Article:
Dr. Todd Atwood and the Future of Polar Bears
Effects of climate change become increasingly urgent, they’ve taken a close look at arctic sea ice...comments share
The Wild Life-Thursday Daily Sun feature
By Michael Levin via the Cornell Daily Sun, 2/5/15
We all love Game of Thrones. There’s something quite romantic about the ice and rock of Westeros, a feeling unfortunately dispelled when you put on pants and step into the eight inches of snow sitting outside your window. You hear “Winter is coming,” and despair. But you know nothing, chilly readers—bear with me and we’ll see.
Dr. Todd Atwood loves big carnivores. He started his wildlife career with raccoons and coyotes and graduated to wolves for his PhD work. Four years ago he bumped up a weight class, leaving a job working with black bears in Arizona to study the biggest land carnivore in the world: the polar bear.
At the United States Geological Survey Polar Bear Research Program in Anchorage, Alaska, Dr. Atwood’s team focuses polar bear biology, ecology, and population dynamics. But as the effects of climate change become increasingly urgent, they’ve taken a particularly close look at arctic sea ice.
“Without sea ice you can’t have polar bears,” he said. The bears use it as a platform to forage for the seals that make up the bulk of their diet, since they aren’t agile enough to catch them in open water. Simply put, without sea ice, polar bears don’t eat.
Fortunately, bears have pretty flexible metabolisms. That’s what you’re seeing when brown and black bears hibernate- they’re slowing their metabolism down to the point where they can just nap winter away. Polar bears, however, laugh at winter and their wimpy, pigmented cousins. Their drops in metabolism are accompanied by virtually no change in daily routine. Dr. Atwood calls this a “standing fast;” the bears can survive without food anywhere between four and eight weeks. It’s not exactly healthy, but most will survive the ordeal.
Unfortunately, as greenhouse gas emissions increase and climate change takes hold, sea ice dynamics have changed. Since satellite monitoring began in 1979, scientists have tracked a 10-15% loss of sea ice every decade—a 40-45% total reduction since then.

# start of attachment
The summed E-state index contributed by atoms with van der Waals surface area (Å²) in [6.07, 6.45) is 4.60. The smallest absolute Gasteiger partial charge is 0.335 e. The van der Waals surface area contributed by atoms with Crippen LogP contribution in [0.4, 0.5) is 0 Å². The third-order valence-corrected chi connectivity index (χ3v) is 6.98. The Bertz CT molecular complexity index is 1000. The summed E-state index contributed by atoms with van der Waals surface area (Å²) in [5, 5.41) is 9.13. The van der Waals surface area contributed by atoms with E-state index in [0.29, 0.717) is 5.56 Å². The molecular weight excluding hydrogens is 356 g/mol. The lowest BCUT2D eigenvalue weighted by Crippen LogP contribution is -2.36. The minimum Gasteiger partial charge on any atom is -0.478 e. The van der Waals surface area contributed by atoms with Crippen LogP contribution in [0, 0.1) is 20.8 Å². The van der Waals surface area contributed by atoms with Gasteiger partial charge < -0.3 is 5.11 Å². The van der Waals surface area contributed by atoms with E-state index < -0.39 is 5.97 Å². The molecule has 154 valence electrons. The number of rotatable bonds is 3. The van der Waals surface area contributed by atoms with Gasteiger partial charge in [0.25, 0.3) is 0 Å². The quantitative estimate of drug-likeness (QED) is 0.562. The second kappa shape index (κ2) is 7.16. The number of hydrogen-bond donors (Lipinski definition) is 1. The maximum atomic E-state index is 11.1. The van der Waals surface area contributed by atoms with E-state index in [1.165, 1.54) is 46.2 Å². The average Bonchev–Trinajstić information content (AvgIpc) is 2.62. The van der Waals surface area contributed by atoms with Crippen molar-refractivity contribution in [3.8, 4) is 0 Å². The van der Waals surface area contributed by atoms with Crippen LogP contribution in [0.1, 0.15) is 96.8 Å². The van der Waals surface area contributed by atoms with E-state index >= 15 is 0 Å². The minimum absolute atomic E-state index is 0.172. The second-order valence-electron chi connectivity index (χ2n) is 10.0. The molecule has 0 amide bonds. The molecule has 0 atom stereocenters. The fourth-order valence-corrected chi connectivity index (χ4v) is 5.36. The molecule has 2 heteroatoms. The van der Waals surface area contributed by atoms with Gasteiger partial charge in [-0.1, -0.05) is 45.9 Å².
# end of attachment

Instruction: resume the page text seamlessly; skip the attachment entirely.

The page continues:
To further complicate things, the ice is breaking up earlier in the spring and reforming later in the fall, leaving polar bears with longer fasts. “The concern,” Dr. Atwood said, “is when we see bears fasting for eight weeks we’re going to see declines in body condition, survival, and, ultimately, abundance.”
So how do you evaluate the health of a polar bear population in the first place? If you answered, “lean out the open door of a helicopter flying at 40 mph in -25 degree weather, and shoot a tranquilizer dart into nine feet and 1600 pounds of pure arctic fury,” you’d be crazy—and absolutely right.
Dr. Atwood does exactly that when setting out examine individual polar bears. With a small team of other scientists and a pilot, he’ll track a bear across using a helicopter and herd it to a featureless area with potentially hurtful terrain. Once the bear is in the clear, he’ll lean out of a hatch in the chopper, connected to his seat by a shooters harness, and pull the trigger when he has a clear shot.
“It sounds harder than it really is,” he said, with zero sarcasm.
Fifteen minutes later, the bear is out and his team moves in. They take various samples to assess the bear’s health, and are back in the chopper watching it wake up in under an hour. With enough samples from different bears in an area, they can determine the overall status of the population.
Now no one, least of all me, wants to see a great story like that spoiled with politics. But Dr. Atwood said something that this article would be much poorer without:
“The future isn’t written yet. The same science that portends doom and gloom with unmitigated greenhouse gas emissions also supports the potential for long-term polar bear persistence, if they can be mitigated. I worry that people have become too fatigued by the political debate over climate change, and don’t realize that there is still a chance for their survival. We just need to act.”
This man works in one of the most harsh and unforgiving biomes on the planet, with a species whose future is regarded with general melancholy. He shoots polar bears from a speeding helicopter, in temperatures well beyond freezing. And out of all that, it’s you he’s worried about. If your inaction can generate significant concern in a man like that, you must have some serious potential stored up for when you do decide to act.
Michael Levin is a senior in the College of Agriculture and Life Sciences from Scarsdale, NY, who loves being outside and telling stories—not necessarily at the same time. He’d love to hear from you at firstname.lastname@example.org. The Wild Life appears on alternate Thursdays this semester.
Views expressed in News posts may not be those of Cornell University. No endorsement is implied.